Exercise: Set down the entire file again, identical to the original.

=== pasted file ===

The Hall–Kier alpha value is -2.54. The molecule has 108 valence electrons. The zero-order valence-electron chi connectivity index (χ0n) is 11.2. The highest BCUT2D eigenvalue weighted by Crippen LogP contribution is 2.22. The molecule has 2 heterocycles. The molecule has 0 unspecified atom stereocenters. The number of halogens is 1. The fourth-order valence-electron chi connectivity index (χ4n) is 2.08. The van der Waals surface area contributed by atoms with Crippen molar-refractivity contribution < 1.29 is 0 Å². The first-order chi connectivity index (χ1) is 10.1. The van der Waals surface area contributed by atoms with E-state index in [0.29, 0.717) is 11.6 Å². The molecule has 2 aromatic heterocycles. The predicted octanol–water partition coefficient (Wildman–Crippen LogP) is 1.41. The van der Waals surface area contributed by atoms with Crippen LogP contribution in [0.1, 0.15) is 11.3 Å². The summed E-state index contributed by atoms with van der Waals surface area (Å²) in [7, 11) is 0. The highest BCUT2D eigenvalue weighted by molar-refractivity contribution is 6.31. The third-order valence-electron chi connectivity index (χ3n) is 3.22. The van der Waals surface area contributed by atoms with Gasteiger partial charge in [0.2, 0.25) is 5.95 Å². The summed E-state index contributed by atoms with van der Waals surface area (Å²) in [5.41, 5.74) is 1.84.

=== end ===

The Hall–Kier alpha value is -2.54. The molecule has 108 valence electrons. The zero-order valence-electron chi connectivity index (χ0n) is 11.2. The highest BCUT2D eigenvalue weighted by Crippen LogP contribution is 2.22. The molecule has 2 heterocycles. The molecule has 0 unspecified atom stereocenters. The number of halogens is 1. The fourth-order valence-electron chi connectivity index (χ4n) is 2.08. The van der Waals surface area contributed by atoms with Crippen molar-refractivity contribution < 1.29 is 0 Å². The first-order chi connectivity index (χ1) is 10.1. The van der Waals surface area contributed by atoms with E-state index in [0.29, 0.717) is 11.6 Å². The molecule has 2 aromatic heterocycles. The predicted octanol–water partition coefficient (Wildman–Crippen LogP) is 1.41. The van der Waals surface area contributed by atoms with Crippen LogP contribution in [0.1, 0.15) is 11.3 Å². The summed E-state index contributed by atoms with van der Waals surface area (Å²) in [7, 11) is 0. The highest BCUT2D eigenvalue weighted by molar-refractivity contribution is 6.31. The third-order valence-electron chi connectivity index (χ3n) is 3.22. The van der Waals surface area contributed by atoms with Gasteiger partial charge in [0.2, 0.25) is 5.95 Å². The summed E-state index contributed by atoms with van der Waals surface area (Å²) in [5.41, 5.74) is 1.84.